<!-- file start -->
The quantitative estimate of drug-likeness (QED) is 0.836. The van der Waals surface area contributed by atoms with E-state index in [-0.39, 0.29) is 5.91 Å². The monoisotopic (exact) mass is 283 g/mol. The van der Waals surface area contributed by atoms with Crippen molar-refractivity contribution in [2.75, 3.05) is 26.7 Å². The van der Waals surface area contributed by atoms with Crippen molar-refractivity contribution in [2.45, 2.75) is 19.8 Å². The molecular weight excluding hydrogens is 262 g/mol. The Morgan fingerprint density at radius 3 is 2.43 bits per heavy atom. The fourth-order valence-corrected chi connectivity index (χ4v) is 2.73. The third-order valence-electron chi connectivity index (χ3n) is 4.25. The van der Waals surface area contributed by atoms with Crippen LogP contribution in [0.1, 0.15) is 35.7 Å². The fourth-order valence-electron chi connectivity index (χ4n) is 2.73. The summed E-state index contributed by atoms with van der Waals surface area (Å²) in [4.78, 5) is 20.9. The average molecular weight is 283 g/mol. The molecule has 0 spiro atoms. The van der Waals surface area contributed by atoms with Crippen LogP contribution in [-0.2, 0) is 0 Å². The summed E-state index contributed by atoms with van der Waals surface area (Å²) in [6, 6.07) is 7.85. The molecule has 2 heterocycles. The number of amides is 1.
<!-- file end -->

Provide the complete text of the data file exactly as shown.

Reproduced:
The quantitative estimate of drug-likeness (QED) is 0.836. The van der Waals surface area contributed by atoms with E-state index in [-0.39, 0.29) is 5.91 Å². The monoisotopic (exact) mass is 283 g/mol. The van der Waals surface area contributed by atoms with Crippen molar-refractivity contribution in [2.75, 3.05) is 26.7 Å². The van der Waals surface area contributed by atoms with Crippen molar-refractivity contribution in [2.45, 2.75) is 19.8 Å². The molecular weight excluding hydrogens is 262 g/mol. The Morgan fingerprint density at radius 3 is 2.43 bits per heavy atom. The fourth-order valence-corrected chi connectivity index (χ4v) is 2.73. The third-order valence-electron chi connectivity index (χ3n) is 4.25. The van der Waals surface area contributed by atoms with Crippen LogP contribution in [0.1, 0.15) is 35.7 Å². The fourth-order valence-electron chi connectivity index (χ4n) is 2.73. The summed E-state index contributed by atoms with van der Waals surface area (Å²) in [4.78, 5) is 20.9. The average molecular weight is 283 g/mol. The molecule has 0 spiro atoms. The van der Waals surface area contributed by atoms with Crippen LogP contribution in [-0.2, 0) is 0 Å². The summed E-state index contributed by atoms with van der Waals surface area (Å²) in [6, 6.07) is 7.85. The molecule has 2 heterocycles. The number of amides is 1.